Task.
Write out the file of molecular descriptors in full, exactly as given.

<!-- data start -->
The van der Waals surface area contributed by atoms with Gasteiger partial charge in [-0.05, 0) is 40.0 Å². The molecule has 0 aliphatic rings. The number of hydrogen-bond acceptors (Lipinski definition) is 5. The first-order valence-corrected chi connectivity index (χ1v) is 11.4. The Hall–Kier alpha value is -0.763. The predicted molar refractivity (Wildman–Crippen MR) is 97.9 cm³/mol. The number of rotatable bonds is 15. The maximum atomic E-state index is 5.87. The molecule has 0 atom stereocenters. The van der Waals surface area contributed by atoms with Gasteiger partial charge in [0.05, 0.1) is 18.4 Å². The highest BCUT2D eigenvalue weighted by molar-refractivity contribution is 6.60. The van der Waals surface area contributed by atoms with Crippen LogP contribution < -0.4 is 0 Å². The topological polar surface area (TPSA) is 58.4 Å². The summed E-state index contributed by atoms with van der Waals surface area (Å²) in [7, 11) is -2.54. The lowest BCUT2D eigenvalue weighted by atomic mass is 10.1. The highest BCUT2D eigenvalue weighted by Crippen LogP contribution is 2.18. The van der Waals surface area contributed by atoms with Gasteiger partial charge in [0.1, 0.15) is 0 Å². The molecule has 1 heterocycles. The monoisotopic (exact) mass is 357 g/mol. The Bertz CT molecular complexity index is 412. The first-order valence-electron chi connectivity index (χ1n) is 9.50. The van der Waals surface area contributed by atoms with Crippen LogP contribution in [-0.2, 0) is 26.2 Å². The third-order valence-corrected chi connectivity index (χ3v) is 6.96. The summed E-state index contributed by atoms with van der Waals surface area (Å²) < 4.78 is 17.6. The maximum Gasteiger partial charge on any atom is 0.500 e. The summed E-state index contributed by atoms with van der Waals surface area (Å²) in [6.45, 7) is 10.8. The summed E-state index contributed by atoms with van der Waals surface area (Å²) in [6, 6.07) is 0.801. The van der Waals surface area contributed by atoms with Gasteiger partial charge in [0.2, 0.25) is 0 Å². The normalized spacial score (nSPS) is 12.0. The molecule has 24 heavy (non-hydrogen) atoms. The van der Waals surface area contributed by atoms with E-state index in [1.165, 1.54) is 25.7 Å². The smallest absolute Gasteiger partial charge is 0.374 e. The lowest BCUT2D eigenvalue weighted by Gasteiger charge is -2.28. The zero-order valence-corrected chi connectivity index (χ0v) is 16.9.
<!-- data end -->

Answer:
The van der Waals surface area contributed by atoms with Gasteiger partial charge in [-0.05, 0) is 40.0 Å². The molecule has 0 aliphatic rings. The number of hydrogen-bond acceptors (Lipinski definition) is 5. The first-order valence-corrected chi connectivity index (χ1v) is 11.4. The Hall–Kier alpha value is -0.763. The predicted molar refractivity (Wildman–Crippen MR) is 97.9 cm³/mol. The number of rotatable bonds is 15. The maximum atomic E-state index is 5.87. The molecule has 0 atom stereocenters. The van der Waals surface area contributed by atoms with Gasteiger partial charge in [0.05, 0.1) is 18.4 Å². The highest BCUT2D eigenvalue weighted by molar-refractivity contribution is 6.60. The van der Waals surface area contributed by atoms with Crippen LogP contribution < -0.4 is 0 Å². The topological polar surface area (TPSA) is 58.4 Å². The summed E-state index contributed by atoms with van der Waals surface area (Å²) in [7, 11) is -2.54. The lowest BCUT2D eigenvalue weighted by atomic mass is 10.1. The highest BCUT2D eigenvalue weighted by Crippen LogP contribution is 2.18. The van der Waals surface area contributed by atoms with Gasteiger partial charge in [0.1, 0.15) is 0 Å². The molecule has 1 heterocycles. The monoisotopic (exact) mass is 357 g/mol. The Bertz CT molecular complexity index is 412. The first-order valence-electron chi connectivity index (χ1n) is 9.50. The van der Waals surface area contributed by atoms with Crippen LogP contribution in [-0.2, 0) is 26.2 Å². The third-order valence-corrected chi connectivity index (χ3v) is 6.96. The summed E-state index contributed by atoms with van der Waals surface area (Å²) < 4.78 is 17.6. The maximum Gasteiger partial charge on any atom is 0.500 e. The summed E-state index contributed by atoms with van der Waals surface area (Å²) in [6.45, 7) is 10.8. The summed E-state index contributed by atoms with van der Waals surface area (Å²) in [6, 6.07) is 0.801. The van der Waals surface area contributed by atoms with Gasteiger partial charge in [0.2, 0.25) is 0 Å². The normalized spacial score (nSPS) is 12.0. The molecule has 24 heavy (non-hydrogen) atoms. The van der Waals surface area contributed by atoms with E-state index in [1.165, 1.54) is 25.7 Å². The smallest absolute Gasteiger partial charge is 0.374 e. The lowest BCUT2D eigenvalue weighted by Gasteiger charge is -2.28. The zero-order valence-corrected chi connectivity index (χ0v) is 16.9.